“Dignified” poverty, limitless sacrifice of Cubans

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By Laura Roque Valero (El Toque)

HAVANA TIMES — As Cuba went through one of its harshest crises in collective memory, in the early 1990s, the government media bent over backwards to encourage the population. It was not enough to give the crisis a unique name like “the special period”, a euphemism to soften and underline the circumstantial nature of the situation, but they also emphasized the representation of this chaos with excessive optimism. which we unfortunately continue today.

The romanticization of poverty, also called “dignified” poverty, was one of the resources used to call the resistance of the Cuban people, while highlighting the heroism of their professional and daily efforts. In the creation of this popular consciousness, of this bias around the “revolutionary”, sacrifice was invoked with stereotypical representations of social reality, reduced to a positive and watered down vision.

Speech constructs reality and influences people’s actions. The government’s ability to control increases if the media that inform us share the same political position and the same vision. The “voluntary” work in the fields was presented to us in the newspapers as a great merit, the shampoo with medicinal plants was sold to us as the alternative of the year and any innovation to try to appease the crisis was approached with praise and optimism, and that really hurt us.

Three things we need to keep in mind when analyzing how our poverty has been portrayed in the media: triumphalism, discipline and distraction.

If we retrieve articles from the past, to understand what we live today, we would find sentences like: “We suffer, but support [the Revolution]. They fight, fight, do not get discouraged, do not get discouraged, they are proud of what they do”, an article published in the weekly Cienfuegos September 5 reads, published in 1993. In fact, most of the time this daily struggle was presented as heroism. The capacity of the Cuban people to make sacrifices to face the crisis has been forced to death, as the only politically correct conduct possible, the only conduct allowed. The image of national triumph and success also implied support and loyalty to the Revolution, proof that it had to win.

1993 – With the same fighting spirit and the same confidence in VICTORY.

The triumphalist vision of the crisis we are experiencing today is interpreted as a way for the government to subject Cubans to an ideal of resistance that is increasingly removed from their daily lives. Sacrifice, effort and gratitude to the Revolution are the values ​​that are pushed with a romanticization of shortages, painting a model citizen who must respond to the lack of basic products with discipline, while performing a very useful function to the Government . They create silent obedience to the system that gave us “everything”: “free” health care and education.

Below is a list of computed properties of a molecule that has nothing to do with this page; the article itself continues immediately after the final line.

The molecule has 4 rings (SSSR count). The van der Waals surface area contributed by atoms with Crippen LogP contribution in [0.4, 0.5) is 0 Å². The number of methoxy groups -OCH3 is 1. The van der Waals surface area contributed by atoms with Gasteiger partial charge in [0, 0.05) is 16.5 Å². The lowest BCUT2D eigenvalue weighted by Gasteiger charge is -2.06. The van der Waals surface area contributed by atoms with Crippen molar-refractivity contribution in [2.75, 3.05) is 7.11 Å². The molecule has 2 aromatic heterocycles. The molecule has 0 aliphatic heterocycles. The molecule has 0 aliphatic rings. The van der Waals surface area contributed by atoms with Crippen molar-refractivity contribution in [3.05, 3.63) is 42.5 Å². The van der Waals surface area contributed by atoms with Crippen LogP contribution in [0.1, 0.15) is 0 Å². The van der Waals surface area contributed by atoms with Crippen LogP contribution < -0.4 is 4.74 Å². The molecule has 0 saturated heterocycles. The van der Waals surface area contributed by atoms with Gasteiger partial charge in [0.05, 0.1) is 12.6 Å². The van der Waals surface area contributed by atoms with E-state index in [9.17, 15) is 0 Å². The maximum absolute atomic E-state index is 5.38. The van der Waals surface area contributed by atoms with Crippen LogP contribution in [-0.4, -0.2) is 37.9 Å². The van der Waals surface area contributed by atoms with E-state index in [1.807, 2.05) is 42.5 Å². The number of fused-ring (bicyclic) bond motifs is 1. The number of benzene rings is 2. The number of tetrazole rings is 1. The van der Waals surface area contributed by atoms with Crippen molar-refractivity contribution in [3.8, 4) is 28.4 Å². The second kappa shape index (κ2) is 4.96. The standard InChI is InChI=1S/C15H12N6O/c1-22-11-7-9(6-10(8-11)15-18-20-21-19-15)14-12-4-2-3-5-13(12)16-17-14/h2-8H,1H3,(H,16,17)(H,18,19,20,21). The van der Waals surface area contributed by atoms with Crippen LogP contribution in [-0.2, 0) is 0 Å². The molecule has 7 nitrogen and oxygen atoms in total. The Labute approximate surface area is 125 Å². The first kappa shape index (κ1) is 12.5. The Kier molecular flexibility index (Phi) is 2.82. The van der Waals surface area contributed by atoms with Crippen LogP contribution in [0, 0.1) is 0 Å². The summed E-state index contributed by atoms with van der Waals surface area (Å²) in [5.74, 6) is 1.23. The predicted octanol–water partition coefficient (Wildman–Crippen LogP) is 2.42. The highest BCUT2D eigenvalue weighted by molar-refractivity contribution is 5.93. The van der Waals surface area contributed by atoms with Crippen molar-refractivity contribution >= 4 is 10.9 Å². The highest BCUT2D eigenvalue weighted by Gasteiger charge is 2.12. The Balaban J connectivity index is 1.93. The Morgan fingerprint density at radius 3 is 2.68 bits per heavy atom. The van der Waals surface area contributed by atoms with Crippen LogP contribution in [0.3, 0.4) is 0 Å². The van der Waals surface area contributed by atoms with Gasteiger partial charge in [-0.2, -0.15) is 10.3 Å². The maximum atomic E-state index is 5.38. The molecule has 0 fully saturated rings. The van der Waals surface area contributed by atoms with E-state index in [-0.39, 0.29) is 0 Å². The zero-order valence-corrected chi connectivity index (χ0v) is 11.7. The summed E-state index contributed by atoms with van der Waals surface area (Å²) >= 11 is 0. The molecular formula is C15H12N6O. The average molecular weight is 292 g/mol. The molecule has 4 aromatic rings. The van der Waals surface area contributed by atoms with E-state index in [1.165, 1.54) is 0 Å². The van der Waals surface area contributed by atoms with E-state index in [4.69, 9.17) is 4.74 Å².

The moralizing power of these messages in the press, centered on the “dignity” of the solution to misery, is a diversionary technique to dodge deeper doubts. Instead of wondering why we don’t have electricity, we’ve been adopting energy-saving practices for years, and; instead of wondering where the meat ended up, they tried to replace it with moringa, old chickens or decrepit viscera.

But no, that’s not fair. Being poor is not OK. A state that does not ensure food requirements, living conditions and quality services is not acceptable either. That doesn’t mean the two men who put two Lada cars together in the ’90s to create the Creole limo aren’t deserving of all our admiration and respect, or the person who thought of making some kind of detergent from the sap of sisal; but neither does that mean that we can forget what is the source of what we are experiencing in Cuba today.

Simplifying the fight against poverty to the personal story of a farmer who managed to produce on land with virtually no supplies is a very comfortable story for the government. Thus, they escape accountability because poverty is a structural problem that cannot be solved with the initiative and ingenuity of a privileged few. This individual response, this applause for over-effort distracts us from the problem at hand, creates stereotypes about what our response to shortages should be, and increases this pressure on the rest of the population.

The advantage of having less should not be the norm or “morally correct”.

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